Unravelling the relationship of glacier recession and sediments in meltwater plumes

The project “Spatio-temporal variability of two contrasting sediment-laden meltwater plume systems, Kongsfjorden, Svalbard” received funding from the SIOS Access Programme to undertake fieldwork in the summer of 2021.

After much questioning about whether a field season would be possible because of COVID-19 travel restrictions in the UK, mainland Norway and Svalbard, a team of two researchers from Loughborough University made it to Ny-Ålesund for a long awaited field season. This project was hosted by Norwegian Polar Institute, Sverdrup and made possible by Kings Bay’s boat drivers Kennet and Erlend who offered a lot of their time and expertise to support data collection.

The fieldwork was conducted between the 17 June – 12 July at two locations in the Kongsfjorden region close to Ny-Ålesund: the Bayelva river outlet and along the Blomstrandbreen calving front. The early phase of the fieldwork coincided with cooler temperatures, but snow melt, and the latter phase a more consistent melt due to increasingly positive temperatures at the peak of the summer season in the Kongsfjorden region.

Activities that were undertaken in the field included:

  • Regular measurements of surface reflectance at the Bayelva river and Blomstrandbreen sediment-laden plumes 
  • Collection of surface water samples to determine suspended sediment concentration
  • Conductivity, Temperature, Depth (CTD) measurements within, at the periphery and outside the sediment-laden plumes

Aerial photography data has been collected by NORCE for this project to understand the dynamic behaviour of plumes over short timescales (sub-daily – daily) without the impacts of cloud cover.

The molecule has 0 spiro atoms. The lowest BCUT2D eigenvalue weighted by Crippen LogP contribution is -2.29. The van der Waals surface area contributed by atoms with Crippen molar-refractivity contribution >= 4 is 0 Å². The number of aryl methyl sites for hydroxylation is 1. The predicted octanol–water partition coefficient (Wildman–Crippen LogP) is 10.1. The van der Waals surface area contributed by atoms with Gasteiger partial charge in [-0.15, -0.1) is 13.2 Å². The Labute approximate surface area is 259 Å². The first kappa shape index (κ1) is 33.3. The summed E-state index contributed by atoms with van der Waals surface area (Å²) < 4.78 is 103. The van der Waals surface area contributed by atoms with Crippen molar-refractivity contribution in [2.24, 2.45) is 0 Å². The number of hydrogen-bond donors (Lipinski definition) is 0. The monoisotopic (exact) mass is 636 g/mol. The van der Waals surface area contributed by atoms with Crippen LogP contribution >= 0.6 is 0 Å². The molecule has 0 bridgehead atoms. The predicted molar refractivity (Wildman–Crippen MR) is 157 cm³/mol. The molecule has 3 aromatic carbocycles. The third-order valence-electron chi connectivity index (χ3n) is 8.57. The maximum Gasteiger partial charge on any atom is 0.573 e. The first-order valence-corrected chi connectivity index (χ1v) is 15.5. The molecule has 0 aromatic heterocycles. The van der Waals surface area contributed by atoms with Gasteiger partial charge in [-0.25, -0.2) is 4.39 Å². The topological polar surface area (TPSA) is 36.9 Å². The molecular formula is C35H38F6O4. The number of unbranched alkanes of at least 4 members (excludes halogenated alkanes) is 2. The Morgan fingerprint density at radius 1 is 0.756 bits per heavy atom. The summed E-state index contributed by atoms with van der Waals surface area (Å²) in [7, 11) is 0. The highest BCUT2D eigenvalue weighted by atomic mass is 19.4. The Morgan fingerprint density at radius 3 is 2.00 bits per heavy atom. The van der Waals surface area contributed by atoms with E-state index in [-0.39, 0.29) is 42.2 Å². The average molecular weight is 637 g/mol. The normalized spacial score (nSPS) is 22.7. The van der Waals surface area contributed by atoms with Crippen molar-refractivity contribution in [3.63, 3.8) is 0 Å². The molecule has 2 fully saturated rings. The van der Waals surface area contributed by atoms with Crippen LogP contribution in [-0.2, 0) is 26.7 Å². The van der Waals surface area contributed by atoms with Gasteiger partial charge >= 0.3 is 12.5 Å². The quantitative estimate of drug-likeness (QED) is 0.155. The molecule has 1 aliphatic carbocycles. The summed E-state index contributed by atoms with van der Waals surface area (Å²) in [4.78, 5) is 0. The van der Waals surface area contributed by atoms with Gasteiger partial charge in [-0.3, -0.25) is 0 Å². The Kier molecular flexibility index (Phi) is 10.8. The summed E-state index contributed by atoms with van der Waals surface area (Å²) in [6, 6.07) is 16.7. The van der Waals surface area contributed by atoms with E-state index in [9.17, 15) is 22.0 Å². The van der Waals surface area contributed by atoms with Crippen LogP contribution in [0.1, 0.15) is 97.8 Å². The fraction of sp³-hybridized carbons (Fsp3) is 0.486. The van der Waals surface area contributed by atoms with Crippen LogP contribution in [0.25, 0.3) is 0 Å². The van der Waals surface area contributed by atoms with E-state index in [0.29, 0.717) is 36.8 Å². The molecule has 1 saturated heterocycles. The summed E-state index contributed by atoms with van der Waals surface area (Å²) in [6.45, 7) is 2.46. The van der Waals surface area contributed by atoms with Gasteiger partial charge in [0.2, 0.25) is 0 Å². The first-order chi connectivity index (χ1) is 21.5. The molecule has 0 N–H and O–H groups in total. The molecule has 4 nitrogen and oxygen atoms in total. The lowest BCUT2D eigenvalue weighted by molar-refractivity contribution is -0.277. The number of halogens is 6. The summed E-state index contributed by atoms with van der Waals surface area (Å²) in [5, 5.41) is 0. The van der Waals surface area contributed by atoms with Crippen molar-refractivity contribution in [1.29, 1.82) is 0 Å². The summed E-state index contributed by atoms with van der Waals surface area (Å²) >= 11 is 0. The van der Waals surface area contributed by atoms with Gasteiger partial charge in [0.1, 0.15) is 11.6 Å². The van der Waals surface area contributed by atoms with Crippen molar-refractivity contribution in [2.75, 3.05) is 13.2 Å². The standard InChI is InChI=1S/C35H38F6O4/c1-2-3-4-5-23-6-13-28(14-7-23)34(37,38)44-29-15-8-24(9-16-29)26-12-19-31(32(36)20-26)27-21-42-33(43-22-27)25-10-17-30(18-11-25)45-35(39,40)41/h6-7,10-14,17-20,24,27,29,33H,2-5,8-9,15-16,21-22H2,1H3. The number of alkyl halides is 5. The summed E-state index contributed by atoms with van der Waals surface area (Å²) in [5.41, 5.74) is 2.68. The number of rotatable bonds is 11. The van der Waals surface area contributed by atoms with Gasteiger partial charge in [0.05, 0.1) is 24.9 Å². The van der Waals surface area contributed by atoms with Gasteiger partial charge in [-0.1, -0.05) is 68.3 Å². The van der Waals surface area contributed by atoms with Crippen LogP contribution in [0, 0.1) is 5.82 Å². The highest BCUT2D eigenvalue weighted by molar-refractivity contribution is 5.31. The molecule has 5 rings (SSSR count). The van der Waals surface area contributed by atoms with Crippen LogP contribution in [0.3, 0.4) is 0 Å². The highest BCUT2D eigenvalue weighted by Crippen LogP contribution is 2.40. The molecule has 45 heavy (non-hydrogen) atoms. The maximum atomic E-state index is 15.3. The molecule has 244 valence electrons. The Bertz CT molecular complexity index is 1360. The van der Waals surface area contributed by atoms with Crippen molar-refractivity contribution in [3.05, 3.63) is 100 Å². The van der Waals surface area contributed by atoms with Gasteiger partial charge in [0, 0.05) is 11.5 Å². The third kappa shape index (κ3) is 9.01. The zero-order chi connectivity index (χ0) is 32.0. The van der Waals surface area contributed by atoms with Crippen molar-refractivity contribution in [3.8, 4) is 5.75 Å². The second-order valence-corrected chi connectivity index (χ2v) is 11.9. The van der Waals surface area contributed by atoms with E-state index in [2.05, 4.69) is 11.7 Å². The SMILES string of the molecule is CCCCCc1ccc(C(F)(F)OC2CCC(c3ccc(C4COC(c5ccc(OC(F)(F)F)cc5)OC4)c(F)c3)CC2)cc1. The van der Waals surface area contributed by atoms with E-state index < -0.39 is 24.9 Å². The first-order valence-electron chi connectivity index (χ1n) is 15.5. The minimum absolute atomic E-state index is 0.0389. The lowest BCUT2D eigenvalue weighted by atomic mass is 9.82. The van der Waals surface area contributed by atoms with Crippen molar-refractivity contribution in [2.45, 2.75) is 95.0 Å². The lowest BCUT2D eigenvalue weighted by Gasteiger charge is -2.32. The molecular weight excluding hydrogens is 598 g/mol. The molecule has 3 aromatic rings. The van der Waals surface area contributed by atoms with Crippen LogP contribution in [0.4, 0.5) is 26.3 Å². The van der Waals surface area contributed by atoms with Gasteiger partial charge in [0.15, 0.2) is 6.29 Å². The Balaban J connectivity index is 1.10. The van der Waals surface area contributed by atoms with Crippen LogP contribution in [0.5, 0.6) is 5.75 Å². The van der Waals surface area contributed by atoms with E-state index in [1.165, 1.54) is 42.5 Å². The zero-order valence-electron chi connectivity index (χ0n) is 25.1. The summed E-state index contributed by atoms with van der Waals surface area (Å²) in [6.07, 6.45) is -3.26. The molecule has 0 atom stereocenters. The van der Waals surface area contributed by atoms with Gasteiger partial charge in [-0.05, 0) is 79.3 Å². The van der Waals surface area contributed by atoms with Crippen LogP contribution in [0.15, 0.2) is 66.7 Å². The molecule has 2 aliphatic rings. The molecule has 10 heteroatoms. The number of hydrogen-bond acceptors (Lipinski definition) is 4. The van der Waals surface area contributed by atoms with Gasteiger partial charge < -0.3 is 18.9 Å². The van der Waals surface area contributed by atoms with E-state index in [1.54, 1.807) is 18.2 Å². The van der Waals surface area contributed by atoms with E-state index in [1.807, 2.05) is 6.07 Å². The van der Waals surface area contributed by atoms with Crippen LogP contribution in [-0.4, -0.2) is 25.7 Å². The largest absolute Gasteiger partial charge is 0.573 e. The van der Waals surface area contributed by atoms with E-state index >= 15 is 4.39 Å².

The data collected during this field season add to previous datasets from the Bayelva river plume collected in 2012 and 2019, and at the Blomstrandbreen plume in 2019. The aim of gathering multiple datasets is to better understand the volumes of sediment and water entering Kongsfjorden and whether this is changing as a result of glacier recession and extended melt seasons. Sediment-laden meltwater plumes also act as a great proxy for hydrological activity of glaciers and we aim to use the data collected in 2021 along with previous datasets to undertake cal/val of various satellite platforms which we believe will make this type of research viable in a remote setting, alleviating the environmental impact on Svalbard and other polar regions.

At present there is a considerable amount of data analysis still to complete, but we are looking forward to sharing the results with the SIOS community, and beyond.
The project team are very grateful to SIOS for their funding and assistance in making the field season happen in these difficult times.

Photos: (1) Measuring the distance from the Polarcirkel to the Blomstrandbreen calving front on a rare sunny day in Kongsfjorden (top). (2) Priming the hand-held spectroradiometer to take reflectance measurements at the Bayelva (also known as Red) River close to Nilsebu, with Austre and Vestre Brøggerbreen forefields in the background (bottom). Pictures courtesy of Jonathan Slessor (project field assistant).